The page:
South Africa isn’t best known for its food but it should be. There is an incredibly rich culinary tradition here, homegrown in Africa, born out of the necessities of life in the bush, brought in by the Indians and Indonesians, the Dutch, British, Germans and Huguenots, and Portuguese. Add to that a generous climate, fertile soil and seas that provide fabulous ingredients in abundance and you are ready to feast. Be prepared for generous proportions and huge quantities of meat, although you can get great seafood and there are usually vegetarian options available.
Then there is just the little matter of understanding what you are eating. The following list will help. It is by no means definitive but covers a few of the key terms you need to know before embarking on a foody tour of South Africa. It’s amazing how many of them start with ‘b’!
biltong – similar to beef jerky. Sun-dried salted and spiced meat which can be from beef, but may be game meats such as eland, kudu or ostrich. Originally made by the Voertrekkers as a way of preserving meat during their long hot trek across country.
Eaten as a snack or, in this gourmet era, shaved onto dishes as a flavour enhancer.
boerewoes – highly spiced farm sausages, from the Afrikaans tradition, often mixing pork, mutton and beef and seasoning the meat with coriander, ginger, mace, cloves, nutmeg, thyme, fennel, rosemary, mint, and red wine or vinegar.
braai/braaivleis (pronounced breye-flase; literally ‘roasted meat’) – the barbecue. Even more important to white South Africans than to Americans and elevated to an art form.
bobotie – officially the national dish, a mild Cape Malay curry with ground beef, almonds, sultanas, and topped with an egg custard. Traditionally served with a pilaf rice and sambals that might include chopped tomatoes, coconut, banana, nuts and chutney and other sprinkly bits, it is delicious either hot or cold.
bunny chow – a Durban speciality, basically half a loaf of bread hollowed out and filled with curry: beef, lamb, chicken or vegetarian. Durban has a huge Indian population and is curry capital of South Africa.
droewors – another spiced sausage. Basically a thin version of boerewors sundried like biltong, but generally without the pork as that doesn’t keep well.
frikkadels – somewhere between a small hamburger and a meatball, often seasoned with nutmeg and coriander.
koeksisters – the Afrikaaners have sweet teeth, often candying vegetables. This, the deep fried cousin of the doughnut, drenched in fat and syrup, is about the most artery-hardening, sinfully delicious snack in the country. Indulge cautiously.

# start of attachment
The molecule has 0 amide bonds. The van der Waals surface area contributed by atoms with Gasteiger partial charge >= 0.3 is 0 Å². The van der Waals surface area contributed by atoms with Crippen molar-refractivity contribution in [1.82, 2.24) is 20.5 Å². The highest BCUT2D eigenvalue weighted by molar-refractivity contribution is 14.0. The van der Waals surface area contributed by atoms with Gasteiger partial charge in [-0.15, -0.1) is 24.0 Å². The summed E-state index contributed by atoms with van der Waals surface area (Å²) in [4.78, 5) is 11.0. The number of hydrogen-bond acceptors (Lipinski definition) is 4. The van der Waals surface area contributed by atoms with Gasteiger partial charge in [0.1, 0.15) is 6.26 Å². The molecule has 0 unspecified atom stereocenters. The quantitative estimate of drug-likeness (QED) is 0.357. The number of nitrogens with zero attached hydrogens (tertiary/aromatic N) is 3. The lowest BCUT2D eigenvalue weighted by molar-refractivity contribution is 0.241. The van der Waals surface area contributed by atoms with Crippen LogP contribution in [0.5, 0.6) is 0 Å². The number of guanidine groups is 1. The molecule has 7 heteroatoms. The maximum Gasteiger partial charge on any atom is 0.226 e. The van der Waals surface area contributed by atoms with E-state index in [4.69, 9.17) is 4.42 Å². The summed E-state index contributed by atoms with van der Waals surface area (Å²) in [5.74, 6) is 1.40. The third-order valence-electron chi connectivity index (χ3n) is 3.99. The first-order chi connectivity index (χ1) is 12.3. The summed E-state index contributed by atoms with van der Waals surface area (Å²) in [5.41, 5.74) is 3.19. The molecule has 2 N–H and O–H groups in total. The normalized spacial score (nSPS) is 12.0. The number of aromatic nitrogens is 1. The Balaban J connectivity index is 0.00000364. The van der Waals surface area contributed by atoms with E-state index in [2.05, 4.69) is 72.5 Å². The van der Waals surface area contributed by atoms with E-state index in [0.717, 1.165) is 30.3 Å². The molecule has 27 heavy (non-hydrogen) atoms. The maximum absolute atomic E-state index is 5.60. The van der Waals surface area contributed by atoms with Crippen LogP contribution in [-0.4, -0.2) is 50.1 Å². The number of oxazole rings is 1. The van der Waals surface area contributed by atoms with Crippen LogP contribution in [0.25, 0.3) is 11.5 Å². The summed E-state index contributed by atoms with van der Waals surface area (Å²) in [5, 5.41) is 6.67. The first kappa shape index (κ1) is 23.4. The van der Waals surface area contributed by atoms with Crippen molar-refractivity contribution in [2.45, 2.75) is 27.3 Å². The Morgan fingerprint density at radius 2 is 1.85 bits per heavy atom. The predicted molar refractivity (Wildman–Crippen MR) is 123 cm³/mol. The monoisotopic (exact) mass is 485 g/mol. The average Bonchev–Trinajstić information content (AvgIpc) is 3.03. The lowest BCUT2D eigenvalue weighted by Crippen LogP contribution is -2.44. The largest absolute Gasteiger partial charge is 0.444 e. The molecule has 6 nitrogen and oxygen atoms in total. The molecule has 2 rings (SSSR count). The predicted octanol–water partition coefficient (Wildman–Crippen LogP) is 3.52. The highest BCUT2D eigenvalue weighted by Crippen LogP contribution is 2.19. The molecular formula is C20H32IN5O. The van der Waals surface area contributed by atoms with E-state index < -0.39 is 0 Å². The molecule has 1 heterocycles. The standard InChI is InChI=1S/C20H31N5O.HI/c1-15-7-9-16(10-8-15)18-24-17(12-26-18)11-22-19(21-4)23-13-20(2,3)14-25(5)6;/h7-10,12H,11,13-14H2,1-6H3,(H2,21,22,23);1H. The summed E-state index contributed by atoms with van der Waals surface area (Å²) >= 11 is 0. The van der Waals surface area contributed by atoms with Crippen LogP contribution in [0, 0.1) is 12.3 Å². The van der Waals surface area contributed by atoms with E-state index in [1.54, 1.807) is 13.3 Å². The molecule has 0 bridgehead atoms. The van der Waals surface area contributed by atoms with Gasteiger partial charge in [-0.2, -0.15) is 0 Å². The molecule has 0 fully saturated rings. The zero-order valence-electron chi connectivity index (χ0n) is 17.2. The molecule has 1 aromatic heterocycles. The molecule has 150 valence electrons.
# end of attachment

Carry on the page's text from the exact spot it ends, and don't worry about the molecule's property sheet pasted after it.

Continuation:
mashonzha – mopane worms. A traditional black delicacy but something of an acquired taste! They look a bit like a caterpillar, can be fried, grilled or stewed. You see them in the markets as a snack or are served with a chilli sauce and or peanuts.
mealies – corn on the cob/sweetcorn.
melktart – milk tart with nutmeg. A traditional Afrikaans desert. Look out also for Malva Pudding and Cape Brandy pudding.
morogo – wild African spinach
ostrich – the Cape is the world centre for ostrich farming so expect to see plenty on restaurant menus. You will also be offered plenty of other game meat from crocodile to impala and kudu as there is a thriving game farm industry in South Africa.
pap – the traditional black African staple. A stiff maize meal porridge similar to American grits (before maize arrived, they used sorghum), usually eaten with a stew of vegetables and meat. It comes in many variations. ‘Slap pap’ is a runnier, softer breakfast porridge. ‘Stywe pap’ is a thick paste like stodgy mashed potato, good for mopping up stew with the fingers and is also eaten sweet. ‘Phutu pap’ is a drier, slightly crumbly version like polenta.
potjie (pronounced poykee) – a three-legged cast iron pot used for cooking over an open fire.
potjiekos/bredie (pronounced poykeekos/breedee) – a traditional stew cooked in a potjie, known as a potjiekos in the Afrikaans north of the country and as a bredie in the Cape.
sosaties – kebabs. Meat that is marinated and grilled on a skewer, usually at a braai.
waterblommetjie – (pronounced vorterblommerkee) in the Cape, look out for stews containing this local speciality, a type of waterlilly.